The following day she heard of nothing but the ball and its delights; for both her mother and her cousin sought (though from different motives) to heighten her regret at not having been there. But Mary listened to the details of all she had missed with perfect fortitude, and only rejoiced to hear they had all been so happy.
“Day follows night. The clouds return again
After the falling of the latter rain;
But to the aged blind shall ne’er return
Grateful vicissitude: She still must mourn
The sun, and moon, and every starry light,
Eclipsed to her, and lost in everlasting night.”
AMONGST the numerous letters and parcels with which Mary had been entrusted by the whole county of-----, there was one she had received from the hands of Lady Maclaughlan, with a strict injunction to be the bearer of it herself; and, as even Lady Maclaughlan’s wishes now wore an almost sacred character in Mary’s estimation, she was very desirous of fulfilling this her parting charge. But, in the thraldom in which she was kept, she knew not how that was to be accomplished. She could not venture to wait upon the lady to whom it was addressed without her mother’s permission; and she was aware that to ask was upon every occasion only to be refused. In his dilemma she had recourse to Lady Emily; and, showing her the letter, craved her advice and assistance.
“Mrs. Lennox, Rose Hall,” said her cousin, reading the superscription. “Oh! I don’t think Lady Juliana will care a straw about your going there. She is merely an unfortunate blind old lady, whom everybody thinks it a bore to visit—myself, I’m afraid, amongst the number. We ought all to have called upon her ages ago, so I shall go with you now.”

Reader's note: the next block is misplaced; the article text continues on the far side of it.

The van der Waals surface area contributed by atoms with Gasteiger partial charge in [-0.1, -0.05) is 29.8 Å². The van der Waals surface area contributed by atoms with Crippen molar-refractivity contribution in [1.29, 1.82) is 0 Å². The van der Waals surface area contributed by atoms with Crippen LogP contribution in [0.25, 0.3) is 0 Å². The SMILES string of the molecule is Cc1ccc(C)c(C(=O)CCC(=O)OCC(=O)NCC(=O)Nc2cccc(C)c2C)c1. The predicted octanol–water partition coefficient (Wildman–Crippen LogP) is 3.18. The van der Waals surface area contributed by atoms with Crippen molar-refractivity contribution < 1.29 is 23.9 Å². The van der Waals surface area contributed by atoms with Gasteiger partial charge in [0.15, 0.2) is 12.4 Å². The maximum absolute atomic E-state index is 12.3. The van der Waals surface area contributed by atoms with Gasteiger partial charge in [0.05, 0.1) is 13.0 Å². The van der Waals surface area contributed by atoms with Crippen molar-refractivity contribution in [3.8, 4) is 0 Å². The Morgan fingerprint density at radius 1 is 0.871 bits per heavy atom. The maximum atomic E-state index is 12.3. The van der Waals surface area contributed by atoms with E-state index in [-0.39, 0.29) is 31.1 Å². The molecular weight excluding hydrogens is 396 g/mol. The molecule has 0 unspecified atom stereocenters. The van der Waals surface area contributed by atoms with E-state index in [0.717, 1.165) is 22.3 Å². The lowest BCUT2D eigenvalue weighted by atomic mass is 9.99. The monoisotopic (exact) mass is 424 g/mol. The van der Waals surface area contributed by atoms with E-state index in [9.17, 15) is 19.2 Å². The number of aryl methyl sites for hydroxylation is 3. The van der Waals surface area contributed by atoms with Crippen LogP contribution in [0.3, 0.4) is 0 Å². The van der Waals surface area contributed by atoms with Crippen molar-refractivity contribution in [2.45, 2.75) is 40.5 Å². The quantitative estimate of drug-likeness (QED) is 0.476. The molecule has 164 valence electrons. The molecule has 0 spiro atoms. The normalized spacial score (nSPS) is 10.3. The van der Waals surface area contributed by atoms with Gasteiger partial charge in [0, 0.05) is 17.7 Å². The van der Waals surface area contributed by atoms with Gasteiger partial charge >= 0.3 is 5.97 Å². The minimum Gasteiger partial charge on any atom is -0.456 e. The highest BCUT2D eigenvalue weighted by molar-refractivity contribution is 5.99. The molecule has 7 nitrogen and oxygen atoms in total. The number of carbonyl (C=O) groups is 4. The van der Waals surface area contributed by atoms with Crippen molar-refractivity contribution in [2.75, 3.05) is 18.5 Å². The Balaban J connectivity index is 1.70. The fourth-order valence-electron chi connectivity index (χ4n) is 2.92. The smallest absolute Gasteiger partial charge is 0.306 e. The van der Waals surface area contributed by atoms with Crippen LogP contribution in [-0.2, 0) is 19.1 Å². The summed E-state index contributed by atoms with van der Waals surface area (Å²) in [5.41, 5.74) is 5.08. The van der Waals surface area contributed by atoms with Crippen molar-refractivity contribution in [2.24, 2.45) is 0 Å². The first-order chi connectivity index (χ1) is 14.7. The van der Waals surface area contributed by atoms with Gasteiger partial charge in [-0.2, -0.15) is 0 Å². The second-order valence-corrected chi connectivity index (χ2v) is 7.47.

Permission for Mary to accompany her was easily obtained; for Lady Juliana considered a visit to Mrs. Lennox as an act of penance rather than of pleasure; and Adelaide protested the very mention of her name gave her the vapours. There certainly was nothing that promised much gratification in what Mary had heard; and yet she already felt interested in this unfortunate blind lady whom everybody thought it a bore to visit, and she sought to gain some more information respecting her. But Lady Emily, though possessed of warm feelings and kindly affections, was little given to frequent the house of mourning, or sympathise with the wounded spirit; and she yawned as she declared she was very sorry for poor Mrs. Lennox, and would have made a point of seeing her oftener, could she have done her any good.
“But what can I possibly say to her,” continued she, “after losing her husband, and having I don’t know how many sons killed in battle, and her only daughter dying of a consumption, and herself going blind in consequence of her grief for all these misfortunes—what can I possibly do for her, or say to her? Were I in her situation, I’m sure I should hate the sight and sound of any human being, and should give myself up entirely to despair.”